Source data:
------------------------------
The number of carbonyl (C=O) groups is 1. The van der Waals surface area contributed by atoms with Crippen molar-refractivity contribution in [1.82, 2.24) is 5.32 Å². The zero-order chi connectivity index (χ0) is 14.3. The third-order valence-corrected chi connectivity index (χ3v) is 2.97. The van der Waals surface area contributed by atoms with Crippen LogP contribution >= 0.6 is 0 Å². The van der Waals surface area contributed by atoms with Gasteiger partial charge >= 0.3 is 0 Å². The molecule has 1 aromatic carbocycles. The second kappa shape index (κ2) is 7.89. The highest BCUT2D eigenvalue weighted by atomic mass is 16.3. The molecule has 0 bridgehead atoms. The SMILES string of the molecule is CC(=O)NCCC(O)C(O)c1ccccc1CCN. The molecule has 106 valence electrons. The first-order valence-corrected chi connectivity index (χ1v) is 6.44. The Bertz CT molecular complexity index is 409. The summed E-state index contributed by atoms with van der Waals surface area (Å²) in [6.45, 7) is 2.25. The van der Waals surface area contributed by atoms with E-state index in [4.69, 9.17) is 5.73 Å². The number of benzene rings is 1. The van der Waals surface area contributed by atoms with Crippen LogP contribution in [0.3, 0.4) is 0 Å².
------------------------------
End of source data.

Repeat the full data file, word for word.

The number of carbonyl (C=O) groups is 1. The van der Waals surface area contributed by atoms with Crippen molar-refractivity contribution in [1.82, 2.24) is 5.32 Å². The zero-order chi connectivity index (χ0) is 14.3. The third-order valence-corrected chi connectivity index (χ3v) is 2.97. The van der Waals surface area contributed by atoms with Crippen LogP contribution >= 0.6 is 0 Å². The van der Waals surface area contributed by atoms with Gasteiger partial charge >= 0.3 is 0 Å². The molecule has 1 aromatic carbocycles. The second kappa shape index (κ2) is 7.89. The highest BCUT2D eigenvalue weighted by atomic mass is 16.3. The molecule has 0 bridgehead atoms. The SMILES string of the molecule is CC(=O)NCCC(O)C(O)c1ccccc1CCN. The molecule has 106 valence electrons. The first-order valence-corrected chi connectivity index (χ1v) is 6.44. The Bertz CT molecular complexity index is 409. The summed E-state index contributed by atoms with van der Waals surface area (Å²) in [6.45, 7) is 2.25. The van der Waals surface area contributed by atoms with E-state index in [4.69, 9.17) is 5.73 Å². The number of benzene rings is 1. The van der Waals surface area contributed by atoms with Crippen LogP contribution in [0.3, 0.4) is 0 Å².